This year, there was a lot of hope for the Kansas City Royals to make another run to the World Series. Sadly, that did not happen. One of the reasons was a change in identity—a change that didn’t work.
During their playoff runs, the Kansas City Royals dominated in three areas. They had a dominant defense, a lights-out bullpen and incredible speed.
That was the formula they used to win two American League pennants and the 2015 World Series. This seemed to work pretty well.
So the question becomes, what happened?
This past offseason the organization made some moves that went against this formula. The Kansas City Royals traded closer Wade Davis for Jorge Soler. This trade showed that the Royals wanted more power, and Soler can provide that. Overall, the trade did not seem bad. That being said, it’s still too early to tell how good or bad that trade was.
This issue with adding power is Kauffman Stadium has one of the largest outfields in MLB. The team’s home run record had been stuck at 36 for over 30 years until Mike Moustakas broke it this season. Power is not something the Royals should focus on. Power is important for every team, but the Royals had plenty of it going into 2017.
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The plan was to move Kelvin Herrera to the closer role. The issue there is the Royals were going to move Joakim Soria, who was unreliable in 2016, to Herrera’s spot in the eighth inning. Herrera and Soria could not live up to the bullpen of the past. The Kansas City Royals lost the dominant bullpen, and it may have been the difference this year.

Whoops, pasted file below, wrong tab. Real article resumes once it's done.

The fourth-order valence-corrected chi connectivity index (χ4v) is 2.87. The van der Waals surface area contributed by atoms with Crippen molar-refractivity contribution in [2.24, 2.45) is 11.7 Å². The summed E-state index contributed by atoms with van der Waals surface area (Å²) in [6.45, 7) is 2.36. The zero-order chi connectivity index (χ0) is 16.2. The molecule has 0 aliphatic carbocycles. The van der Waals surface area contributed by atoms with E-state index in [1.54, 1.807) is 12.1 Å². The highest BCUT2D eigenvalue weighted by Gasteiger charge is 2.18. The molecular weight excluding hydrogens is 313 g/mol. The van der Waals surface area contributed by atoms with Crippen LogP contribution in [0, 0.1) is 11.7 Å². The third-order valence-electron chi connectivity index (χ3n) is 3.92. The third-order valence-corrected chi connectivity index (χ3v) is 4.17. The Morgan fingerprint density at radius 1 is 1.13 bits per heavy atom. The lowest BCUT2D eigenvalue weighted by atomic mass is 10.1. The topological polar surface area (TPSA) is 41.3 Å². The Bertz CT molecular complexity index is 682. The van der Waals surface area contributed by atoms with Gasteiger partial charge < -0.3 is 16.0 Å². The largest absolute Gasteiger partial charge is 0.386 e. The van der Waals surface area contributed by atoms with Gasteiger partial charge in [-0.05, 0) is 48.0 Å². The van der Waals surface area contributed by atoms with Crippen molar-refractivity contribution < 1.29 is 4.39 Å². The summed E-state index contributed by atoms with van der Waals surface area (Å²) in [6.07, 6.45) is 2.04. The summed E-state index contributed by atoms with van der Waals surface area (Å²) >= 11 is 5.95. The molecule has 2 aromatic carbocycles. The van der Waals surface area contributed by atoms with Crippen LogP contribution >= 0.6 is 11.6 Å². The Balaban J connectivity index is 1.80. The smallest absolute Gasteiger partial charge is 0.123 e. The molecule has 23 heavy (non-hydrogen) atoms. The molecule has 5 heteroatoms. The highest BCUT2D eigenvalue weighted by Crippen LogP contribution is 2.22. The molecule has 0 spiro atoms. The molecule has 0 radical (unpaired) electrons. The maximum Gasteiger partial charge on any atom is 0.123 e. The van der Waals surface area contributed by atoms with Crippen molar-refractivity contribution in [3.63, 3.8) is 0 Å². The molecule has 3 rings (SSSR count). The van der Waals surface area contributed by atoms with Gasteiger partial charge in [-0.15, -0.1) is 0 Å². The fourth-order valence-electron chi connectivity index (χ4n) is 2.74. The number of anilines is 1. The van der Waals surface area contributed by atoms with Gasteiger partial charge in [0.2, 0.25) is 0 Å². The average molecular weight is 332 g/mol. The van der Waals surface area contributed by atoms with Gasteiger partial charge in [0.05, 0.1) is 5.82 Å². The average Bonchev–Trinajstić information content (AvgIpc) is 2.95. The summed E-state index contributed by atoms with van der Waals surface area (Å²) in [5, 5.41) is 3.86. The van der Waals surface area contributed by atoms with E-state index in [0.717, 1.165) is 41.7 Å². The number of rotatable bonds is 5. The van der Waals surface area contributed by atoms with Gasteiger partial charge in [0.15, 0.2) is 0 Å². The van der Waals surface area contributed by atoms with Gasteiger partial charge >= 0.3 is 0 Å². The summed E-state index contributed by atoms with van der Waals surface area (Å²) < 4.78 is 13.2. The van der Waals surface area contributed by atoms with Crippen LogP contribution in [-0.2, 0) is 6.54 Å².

The Royals also traded speedy outfielder Jarrod Dyson for starting pitcher Nate Karns. Dyson was a great player for the Royals. He could run down balls and get extra bases most players could not. He was also comparable at the plate with a slash line of .251/.324/.350 to Jorge Bonifacio who hit .252/.318/.424. Dyson would have been a lot better on defense and at running the bases than Bonifacio.
This trade gave the Kansas City Royals some pitching depth that did not work out well in 2017 due to Karns’ injury. The issue with this move is that the team did not add speed to replace Dyson. The formula here broke down.
Where do we go from here?
The Kansas City Royals took away from their strengths and—as a result—lost their identity. They hit more home runs and had a better rotation than in past years. But the bullpen struggled, and the Royals were not as quick as they had been.
The Royals are about to enter rebuild mode. And to get back to the World Series, the Kansas City Royals need to get back to their formula. They need to go after players to improve the bullpen, run the bases quickly and play great defense.